Many believe that wood stoves are environmentally friendly, as they help to relax, and feel reassuring when you see a blazing fire, but in fact may pose a real health hazard.
Scientists have warned that stoves may put people at risk from emissions from burning wood, which is six times as much as pollution from a diesel-powered truck, which could damage health.
The researchers found that wood stoves produce fine particles known as PM2.5, the most harmful form of air pollution, linked to heart attacks, strokes, cancer and dementia.
Dr Gary Fuller, a leading pollution scientist at King's College in London, said the work was "urgently" done to reduce mania with wood burning stoves, as they put lives at risk.
Fuller warned that burning wood could produce about six times as much pollution as a modern diesel truck, or 18 times more than a modern diesel.
"Burning wood stifles the atmosphere in Britain, adding to the smoke particles from traffic and the industry that causes thousands of preventable deaths," Fuller said in his new book this month. "The smoke they produce is almost invisible, Especially when compared to the deadly smoke of the 20th century. "
The study found that wood smoke adds more polluting particles to the air. Fuller said the worst thing is that stoves "release their fumes in residential areas at a time when people are likely to be indoors."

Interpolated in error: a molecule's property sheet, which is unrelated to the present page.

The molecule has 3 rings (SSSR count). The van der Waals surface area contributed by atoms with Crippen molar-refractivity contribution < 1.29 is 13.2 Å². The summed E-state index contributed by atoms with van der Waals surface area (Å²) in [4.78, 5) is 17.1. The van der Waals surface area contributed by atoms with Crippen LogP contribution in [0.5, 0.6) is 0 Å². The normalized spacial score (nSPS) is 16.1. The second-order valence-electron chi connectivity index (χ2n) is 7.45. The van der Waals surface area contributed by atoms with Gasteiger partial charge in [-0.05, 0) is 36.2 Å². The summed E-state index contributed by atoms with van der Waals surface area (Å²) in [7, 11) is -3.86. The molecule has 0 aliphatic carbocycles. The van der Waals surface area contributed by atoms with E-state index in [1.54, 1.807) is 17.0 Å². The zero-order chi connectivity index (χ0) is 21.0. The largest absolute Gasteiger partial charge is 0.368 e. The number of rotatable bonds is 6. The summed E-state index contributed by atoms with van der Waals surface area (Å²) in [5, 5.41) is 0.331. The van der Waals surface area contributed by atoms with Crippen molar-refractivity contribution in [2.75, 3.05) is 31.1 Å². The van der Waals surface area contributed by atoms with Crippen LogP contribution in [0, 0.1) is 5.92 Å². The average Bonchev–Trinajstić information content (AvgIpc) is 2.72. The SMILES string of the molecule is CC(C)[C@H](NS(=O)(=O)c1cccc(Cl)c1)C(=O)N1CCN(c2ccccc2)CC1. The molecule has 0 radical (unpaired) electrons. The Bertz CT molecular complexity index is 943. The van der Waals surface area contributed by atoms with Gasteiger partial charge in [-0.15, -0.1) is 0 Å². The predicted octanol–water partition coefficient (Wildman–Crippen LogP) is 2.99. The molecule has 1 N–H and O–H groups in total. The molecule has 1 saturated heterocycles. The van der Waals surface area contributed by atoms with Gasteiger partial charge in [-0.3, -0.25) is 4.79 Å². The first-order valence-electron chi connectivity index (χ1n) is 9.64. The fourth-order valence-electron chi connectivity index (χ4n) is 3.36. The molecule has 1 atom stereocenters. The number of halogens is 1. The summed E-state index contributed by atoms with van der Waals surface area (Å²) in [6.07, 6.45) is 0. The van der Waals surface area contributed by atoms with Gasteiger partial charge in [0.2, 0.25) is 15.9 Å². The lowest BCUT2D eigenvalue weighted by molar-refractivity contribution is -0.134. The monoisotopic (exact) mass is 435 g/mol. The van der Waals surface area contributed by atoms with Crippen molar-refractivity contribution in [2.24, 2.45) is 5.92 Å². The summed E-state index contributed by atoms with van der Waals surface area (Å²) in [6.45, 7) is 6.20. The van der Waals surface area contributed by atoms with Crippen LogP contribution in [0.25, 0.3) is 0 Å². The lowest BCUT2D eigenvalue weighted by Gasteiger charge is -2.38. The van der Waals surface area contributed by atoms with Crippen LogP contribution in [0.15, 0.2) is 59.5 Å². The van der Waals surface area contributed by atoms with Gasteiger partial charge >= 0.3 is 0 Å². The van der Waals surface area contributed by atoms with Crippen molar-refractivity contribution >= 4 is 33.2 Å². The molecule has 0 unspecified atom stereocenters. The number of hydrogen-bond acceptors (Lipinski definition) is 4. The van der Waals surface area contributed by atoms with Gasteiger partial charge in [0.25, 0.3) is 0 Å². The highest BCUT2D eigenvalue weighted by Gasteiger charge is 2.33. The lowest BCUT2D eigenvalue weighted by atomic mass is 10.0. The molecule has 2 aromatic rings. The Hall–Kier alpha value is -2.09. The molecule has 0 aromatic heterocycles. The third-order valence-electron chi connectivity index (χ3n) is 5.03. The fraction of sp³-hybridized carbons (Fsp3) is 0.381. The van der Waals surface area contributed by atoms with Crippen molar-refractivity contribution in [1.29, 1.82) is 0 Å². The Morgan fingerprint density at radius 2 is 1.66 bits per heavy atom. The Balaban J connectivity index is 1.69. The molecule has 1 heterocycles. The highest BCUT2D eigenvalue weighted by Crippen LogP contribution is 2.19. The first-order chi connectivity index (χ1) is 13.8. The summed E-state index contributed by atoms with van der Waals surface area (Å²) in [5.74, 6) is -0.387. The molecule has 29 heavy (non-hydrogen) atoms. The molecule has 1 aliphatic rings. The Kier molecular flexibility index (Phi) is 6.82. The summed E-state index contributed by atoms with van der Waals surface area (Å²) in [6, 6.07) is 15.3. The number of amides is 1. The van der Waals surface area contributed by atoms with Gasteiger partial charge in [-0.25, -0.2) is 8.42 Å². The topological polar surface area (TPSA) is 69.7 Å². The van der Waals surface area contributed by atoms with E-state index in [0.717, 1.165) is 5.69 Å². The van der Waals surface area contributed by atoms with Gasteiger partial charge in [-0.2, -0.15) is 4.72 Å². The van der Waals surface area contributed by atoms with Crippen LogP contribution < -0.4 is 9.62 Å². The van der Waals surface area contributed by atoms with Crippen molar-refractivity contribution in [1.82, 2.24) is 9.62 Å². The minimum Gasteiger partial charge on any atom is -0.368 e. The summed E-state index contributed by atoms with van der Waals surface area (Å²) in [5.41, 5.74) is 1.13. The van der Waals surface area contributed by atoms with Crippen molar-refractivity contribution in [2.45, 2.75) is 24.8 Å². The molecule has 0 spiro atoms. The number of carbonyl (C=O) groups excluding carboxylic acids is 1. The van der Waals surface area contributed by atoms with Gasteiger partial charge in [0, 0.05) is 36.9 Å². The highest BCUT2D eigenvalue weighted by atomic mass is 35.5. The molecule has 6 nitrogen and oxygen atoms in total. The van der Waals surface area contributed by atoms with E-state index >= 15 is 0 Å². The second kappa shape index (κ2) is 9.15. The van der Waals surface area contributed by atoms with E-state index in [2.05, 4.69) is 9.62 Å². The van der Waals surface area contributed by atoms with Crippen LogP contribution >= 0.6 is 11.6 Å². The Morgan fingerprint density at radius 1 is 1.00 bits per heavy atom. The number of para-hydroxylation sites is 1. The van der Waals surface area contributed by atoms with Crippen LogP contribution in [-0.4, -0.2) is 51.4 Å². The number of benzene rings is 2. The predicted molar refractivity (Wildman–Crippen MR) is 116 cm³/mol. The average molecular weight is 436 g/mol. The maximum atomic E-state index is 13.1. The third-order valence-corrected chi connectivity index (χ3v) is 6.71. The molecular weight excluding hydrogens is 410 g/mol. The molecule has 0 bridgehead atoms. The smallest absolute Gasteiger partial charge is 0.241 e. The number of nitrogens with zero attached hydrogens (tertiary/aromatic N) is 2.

The "modern danger of burning wood in urban areas" was first spotted in Paris in 2005, when doctoral student Oliver Faves measured air pollution in the city's park and observed a pattern that could not be linked to diesel fumes.
Vavaz continued his measurements for five weeks, concluding that every night, especially on weekends, the air was polluted by burning wood, and smoke added between 10 percent and 20 percent to pollute the city's particles.
In 2010, Dr. Fowler and his research team at King's College London put 20-mile sampling devices across London, proving that burning wood accounted for 10 percent of the particulate pollution that Londoners breathed during the winter.
Additional particulate contamination from wood burning was six times greater than the pollution of particles provided by low emissions.
Dr. Fowler said politicians were not interested in this issue until 2015, when a government study found that one out of 12 houses in the UK burned wood and produced 2.6 times more polluted particles than vehicle exhausts.
Previous studies have found that air pollutant particles caused 29,500 premature deaths in Britain in 2010 and that a short period of high air pollution in March and April 2014 caused about 1,650 additional deaths.
Scientists have discovered that wood smoke changes over time, as gases and particles interact in smoke and then make more pollution particles.
Scientists stressed the need for urgent action because "lives are at risk" as the British government unveiled plans in May to improve air quality but did not include a ban on wood stoves.